Screening trees and hedges are beneficial to the environment. This is because they provide cover and a secure environment for wildlife, which is especially crucial in urban areas.

Look after furniture and flowers

Strong wind gusts and currents can have a significant influence on exposed areas in the city or the countryside. And that wind can knock down garden furniture and break delicate roses if you have them. So the purpose of a windbreak or weather screen is to create a semi-permeable barrier to shield the area on the protected side from the elements.

Better than a fence?

The trees in a windbreak are semi-permeable if they block most of the wind without completely allowing it to pass through. In contrast, a solid wooden fence is like a ship’s sail in that it could eventually move with the wind. This occurs if a section of your fence extends into the garden of your neighbour.

Good enough for farmers

This method of tree planting is historically accurate. Farmers have been using windbreaks to protect crops and prevent soil erosion by planting trees around agricultural fields.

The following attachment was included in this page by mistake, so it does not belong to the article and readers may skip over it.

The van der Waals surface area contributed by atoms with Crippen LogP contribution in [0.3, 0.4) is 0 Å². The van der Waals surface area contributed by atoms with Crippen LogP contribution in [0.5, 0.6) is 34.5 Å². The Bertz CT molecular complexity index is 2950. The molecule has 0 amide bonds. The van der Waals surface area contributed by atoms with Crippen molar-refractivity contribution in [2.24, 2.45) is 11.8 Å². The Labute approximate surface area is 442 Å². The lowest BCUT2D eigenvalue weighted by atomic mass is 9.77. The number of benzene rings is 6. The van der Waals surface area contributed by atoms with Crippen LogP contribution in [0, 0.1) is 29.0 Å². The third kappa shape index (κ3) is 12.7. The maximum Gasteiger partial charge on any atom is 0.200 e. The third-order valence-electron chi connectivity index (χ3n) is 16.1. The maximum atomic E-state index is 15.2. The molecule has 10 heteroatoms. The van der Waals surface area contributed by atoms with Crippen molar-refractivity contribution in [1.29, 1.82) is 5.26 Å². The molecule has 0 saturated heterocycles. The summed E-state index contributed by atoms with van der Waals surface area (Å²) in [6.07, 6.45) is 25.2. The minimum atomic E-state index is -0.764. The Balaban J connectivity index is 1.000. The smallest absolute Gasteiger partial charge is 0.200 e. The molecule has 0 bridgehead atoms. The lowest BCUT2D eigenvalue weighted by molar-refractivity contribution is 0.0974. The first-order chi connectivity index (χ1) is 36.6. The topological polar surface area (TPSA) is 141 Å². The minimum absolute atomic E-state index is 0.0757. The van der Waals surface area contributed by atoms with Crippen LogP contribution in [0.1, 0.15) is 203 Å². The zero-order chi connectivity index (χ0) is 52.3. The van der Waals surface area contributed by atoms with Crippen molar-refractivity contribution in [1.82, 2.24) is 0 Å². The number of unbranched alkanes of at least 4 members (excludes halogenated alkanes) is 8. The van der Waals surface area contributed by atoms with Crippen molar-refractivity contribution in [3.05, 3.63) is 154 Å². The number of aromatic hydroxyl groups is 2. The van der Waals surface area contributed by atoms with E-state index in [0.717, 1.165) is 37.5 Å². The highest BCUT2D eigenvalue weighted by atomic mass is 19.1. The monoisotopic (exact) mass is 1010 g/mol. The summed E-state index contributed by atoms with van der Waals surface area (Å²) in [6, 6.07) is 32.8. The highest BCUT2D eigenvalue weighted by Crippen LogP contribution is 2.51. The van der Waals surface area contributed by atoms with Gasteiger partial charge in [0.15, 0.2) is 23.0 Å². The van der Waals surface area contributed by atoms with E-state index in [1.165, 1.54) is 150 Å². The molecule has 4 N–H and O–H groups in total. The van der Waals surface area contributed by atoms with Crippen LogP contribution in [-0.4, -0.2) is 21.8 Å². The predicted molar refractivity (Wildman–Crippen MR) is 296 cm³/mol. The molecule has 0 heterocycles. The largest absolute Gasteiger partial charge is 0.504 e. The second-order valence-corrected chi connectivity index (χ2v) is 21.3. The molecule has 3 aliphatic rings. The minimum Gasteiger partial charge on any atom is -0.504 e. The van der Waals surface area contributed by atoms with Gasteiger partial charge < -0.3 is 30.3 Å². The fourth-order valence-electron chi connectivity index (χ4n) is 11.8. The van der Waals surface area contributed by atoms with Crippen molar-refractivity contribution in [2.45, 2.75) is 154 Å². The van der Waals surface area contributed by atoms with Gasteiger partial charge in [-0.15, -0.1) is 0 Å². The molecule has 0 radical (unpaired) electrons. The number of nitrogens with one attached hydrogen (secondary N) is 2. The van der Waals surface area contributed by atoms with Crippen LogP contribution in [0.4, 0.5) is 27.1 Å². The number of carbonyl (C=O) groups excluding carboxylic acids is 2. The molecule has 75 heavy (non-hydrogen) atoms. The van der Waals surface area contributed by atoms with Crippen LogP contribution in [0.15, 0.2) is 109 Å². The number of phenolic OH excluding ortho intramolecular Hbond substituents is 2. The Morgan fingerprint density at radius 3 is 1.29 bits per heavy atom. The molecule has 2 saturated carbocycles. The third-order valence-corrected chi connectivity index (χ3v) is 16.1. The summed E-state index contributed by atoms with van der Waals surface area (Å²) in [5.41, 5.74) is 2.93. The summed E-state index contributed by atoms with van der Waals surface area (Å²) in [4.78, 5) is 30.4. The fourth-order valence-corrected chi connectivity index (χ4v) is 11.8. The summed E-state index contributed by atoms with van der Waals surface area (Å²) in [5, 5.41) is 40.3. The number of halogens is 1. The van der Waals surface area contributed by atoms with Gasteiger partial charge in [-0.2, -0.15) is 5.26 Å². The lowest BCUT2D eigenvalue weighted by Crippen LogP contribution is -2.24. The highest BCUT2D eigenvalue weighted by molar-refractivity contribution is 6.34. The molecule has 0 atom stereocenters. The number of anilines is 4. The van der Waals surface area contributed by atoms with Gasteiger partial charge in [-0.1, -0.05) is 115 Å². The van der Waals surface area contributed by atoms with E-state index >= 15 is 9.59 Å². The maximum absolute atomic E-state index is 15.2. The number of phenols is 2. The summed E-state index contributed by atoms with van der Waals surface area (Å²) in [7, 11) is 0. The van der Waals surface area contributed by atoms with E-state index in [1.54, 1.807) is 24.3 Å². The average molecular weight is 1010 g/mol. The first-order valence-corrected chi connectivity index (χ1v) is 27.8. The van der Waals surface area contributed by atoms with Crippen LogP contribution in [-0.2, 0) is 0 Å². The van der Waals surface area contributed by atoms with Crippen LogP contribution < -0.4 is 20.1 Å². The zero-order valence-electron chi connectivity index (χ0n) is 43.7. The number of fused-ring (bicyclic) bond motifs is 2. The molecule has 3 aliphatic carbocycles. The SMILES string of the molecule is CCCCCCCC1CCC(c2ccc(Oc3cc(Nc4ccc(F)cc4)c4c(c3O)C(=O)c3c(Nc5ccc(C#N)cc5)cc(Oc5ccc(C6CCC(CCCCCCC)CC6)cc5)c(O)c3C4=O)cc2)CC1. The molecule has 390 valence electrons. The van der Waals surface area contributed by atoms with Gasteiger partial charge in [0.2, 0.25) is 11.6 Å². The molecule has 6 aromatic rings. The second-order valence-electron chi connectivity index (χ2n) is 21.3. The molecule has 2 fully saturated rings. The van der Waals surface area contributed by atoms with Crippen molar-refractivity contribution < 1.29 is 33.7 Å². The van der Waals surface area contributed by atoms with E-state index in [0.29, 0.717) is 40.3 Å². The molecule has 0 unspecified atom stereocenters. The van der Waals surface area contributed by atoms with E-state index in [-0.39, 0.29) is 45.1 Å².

Which way does your garden face?

The south-westerly wind is the most common in the United Kingdom. A tree or shrub windbreak will work wonders if your garden faces that direction.


The physics of wind tunnels reveals an interesting fact. For every metre of height, the wind speed is reduced by up to ten metres on the sheltered side. Since the wind is being deflected and slowed, there will be fewer draughts within the home. And this translates to savings on heating costs. This highlights the importance of keeping your windscreen in good condition.

Professional tree surgeon maintenance of tree screens

Remember you need to perform any necessary pollarding or pruning on your tree screens. The cost of this upkeep could end up being a wise investment in your home’s resale value, savings on utility bills, the health of your plants, and your sanity.

Reach out to our tree surgeons today!

When you schedule a consultation, we will gladly offer our expert opinion on how to best hide your garden through the use of trees for privacy.